I recently read Jessica Au’s Cold Enough for Snow—a meditation-style novella that blurs the line between interior monologue and impressionism. As the narrator travels through Tokyo with her mother, she contemplates her love for art and Greek drama, the reality of her memories, and the distance between parent and child. Separation is explored in the resentment and shame the narrator feels towards her own cultural duality, as well as the ways in which she imagines her mother’s own cultural experience following her move away from Hong Kong. Themes of place, art, and literature are explored, and so is the concept of taking up space (and a lack thereof). By the end of the story, I was left with a great sense of dreaminess and wonder, questions about the transferral of parental identity, and a fondness for Au’s storytelling.
Very infrequently does a poet arrest their reader in so few pages and with such a delicate touch as does Noreen Ocampo. Following her debut micro collection Teaspoons, Ocampo’s Not Flowers continues her exploration of the soft, the familial, and the power of memory. The poetry of Not Flowers reads with the serenity of a Studio Ghibli meadow combined with the timeless Victorian illustrations by Kate Greenaway, curating a fantasy-adjacent field of poetry combining memory and the senses. Nonetheless, Ocampo’s Not Flowers remains deeply rooted in the present, utilizing the power of sensorial memory to curate the speaker’s soft, loving contemporary moment. Ultimately, Ocampo disrupts the seemingly dichotomous relationship between being a flower versus a “not-flower” and finds tenderness and nostalgia to be elements of strength, rather than of weakness.
In Muriel Spark’s Memento Mori, a cast of quirky, petty, and endearing septuagenarians struggle with aging while death lurks offstage. Rheumatism, hearing loss, dementia, creaky bones, leaky bladders, and missing teeth afflict this alternately lofty and low-class group. These 70-plus-year-olds muse and gossip over long-gone affairs of the heart, assorted past sexual liaisons, and engage in “the Will game,” dangling the promise of inheritance in front of their offspring and former household help. Meanwhile, enduring desires, scads of regrets, and still fuming resentments crowd their thoughts.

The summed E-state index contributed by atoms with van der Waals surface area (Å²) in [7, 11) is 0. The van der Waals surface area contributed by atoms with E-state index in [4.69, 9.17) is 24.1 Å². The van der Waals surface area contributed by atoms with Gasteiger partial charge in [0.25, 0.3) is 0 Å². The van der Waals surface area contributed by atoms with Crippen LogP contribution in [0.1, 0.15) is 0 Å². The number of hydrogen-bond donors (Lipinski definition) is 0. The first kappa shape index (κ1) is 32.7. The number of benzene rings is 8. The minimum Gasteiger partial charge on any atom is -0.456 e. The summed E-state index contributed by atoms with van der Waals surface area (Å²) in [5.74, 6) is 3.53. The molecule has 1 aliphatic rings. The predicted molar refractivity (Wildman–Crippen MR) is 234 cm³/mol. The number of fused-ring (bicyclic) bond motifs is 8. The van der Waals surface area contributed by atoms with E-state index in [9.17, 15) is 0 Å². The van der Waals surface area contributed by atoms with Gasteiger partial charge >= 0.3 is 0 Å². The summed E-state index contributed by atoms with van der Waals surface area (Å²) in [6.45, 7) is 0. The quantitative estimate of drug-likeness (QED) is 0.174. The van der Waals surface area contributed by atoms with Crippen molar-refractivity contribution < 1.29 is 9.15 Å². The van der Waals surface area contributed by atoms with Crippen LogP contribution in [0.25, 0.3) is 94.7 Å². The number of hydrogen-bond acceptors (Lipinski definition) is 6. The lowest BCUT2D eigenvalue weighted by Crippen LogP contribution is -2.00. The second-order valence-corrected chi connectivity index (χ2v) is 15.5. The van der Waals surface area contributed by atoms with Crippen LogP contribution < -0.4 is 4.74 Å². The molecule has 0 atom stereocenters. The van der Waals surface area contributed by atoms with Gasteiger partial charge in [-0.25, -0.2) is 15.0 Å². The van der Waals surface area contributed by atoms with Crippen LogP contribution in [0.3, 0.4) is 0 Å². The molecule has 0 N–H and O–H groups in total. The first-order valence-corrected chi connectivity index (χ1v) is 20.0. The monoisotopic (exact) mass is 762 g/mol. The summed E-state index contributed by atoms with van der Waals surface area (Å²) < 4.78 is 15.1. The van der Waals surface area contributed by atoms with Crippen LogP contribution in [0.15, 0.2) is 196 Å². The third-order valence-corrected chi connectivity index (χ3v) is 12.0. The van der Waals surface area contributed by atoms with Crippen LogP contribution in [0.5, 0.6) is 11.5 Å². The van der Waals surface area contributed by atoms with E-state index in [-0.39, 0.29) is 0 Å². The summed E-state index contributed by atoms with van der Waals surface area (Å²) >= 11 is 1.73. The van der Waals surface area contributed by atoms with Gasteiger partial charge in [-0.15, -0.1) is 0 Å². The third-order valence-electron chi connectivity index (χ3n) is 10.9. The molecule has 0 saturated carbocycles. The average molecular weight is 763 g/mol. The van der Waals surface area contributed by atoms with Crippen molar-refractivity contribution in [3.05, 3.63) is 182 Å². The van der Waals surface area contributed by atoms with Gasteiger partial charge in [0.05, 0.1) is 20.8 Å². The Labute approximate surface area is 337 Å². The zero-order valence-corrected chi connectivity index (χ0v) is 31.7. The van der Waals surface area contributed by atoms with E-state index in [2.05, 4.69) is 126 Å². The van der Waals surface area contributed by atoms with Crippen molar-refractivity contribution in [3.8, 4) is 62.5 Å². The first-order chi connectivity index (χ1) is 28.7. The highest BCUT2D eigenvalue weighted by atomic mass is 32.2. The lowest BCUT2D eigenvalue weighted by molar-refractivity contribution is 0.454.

Within the first essay of Disfigured: On Fairy Tales, Disability, and Making Space, I encountered a Joan Didion quote with which I am familiar. It is a quote that exemplifies what Amanda Leduc does in this book, which is as much an exploration of the ways that Western fairy tales reinforce and embody beliefs about disability and happiness as it is a retelling of her own story as a disabled person. It is a reminder that the stories we tell, why we tell them, and who is or is not included in them matters.
The quote is: “We tell ourselves stories in order to live.”
It’s August! And we have three remarkably tasty reads that turn genre fiction on its head. This month, you’ll find short stories so delectable you’ll swear some passages came straight from the pages of cookbook. Plus, we’ve got a feminist Western to satisfy all your cowboy cravings and a book of literary science fiction full of violins, Faustian bargains, and donuts. Order up!
A few days ago, a friend sent me an article about a black hole at the center of the Milky Way, which scientists recently captured on film for the first time. The author writes: “despite its ‘supermassive” designation, is not very large in the grand scheme of things.”
In 2017, I decided to read every day. A simple task, unqualified by subject or quantity. I thought I could be successful. To an extent, I was. Though I missed often, my days began to arrange themselves around reading. I took books everywhere. Metro-rides, restaurants, grocery stores. Eventually, office spaces. You see, 2017 was also the year my mental health decided to abandon me. It took me forty-two days to read my first full-length book in many years (Truman Capote’s In Cold Blood.) When I finished reading it, I inscribed the month—August, I think–—on the first page.
It’s finally June. After what feels like an infinitely long winter, there’s time and space to lay in the grass with a book (or two, or three). The days are long and made for contemplation – which is why this month we’re bringing you a variety-pack of thought provoking books, from a summertime romp from the 80s to particle physics to a metaphysical mystery. Happy reading!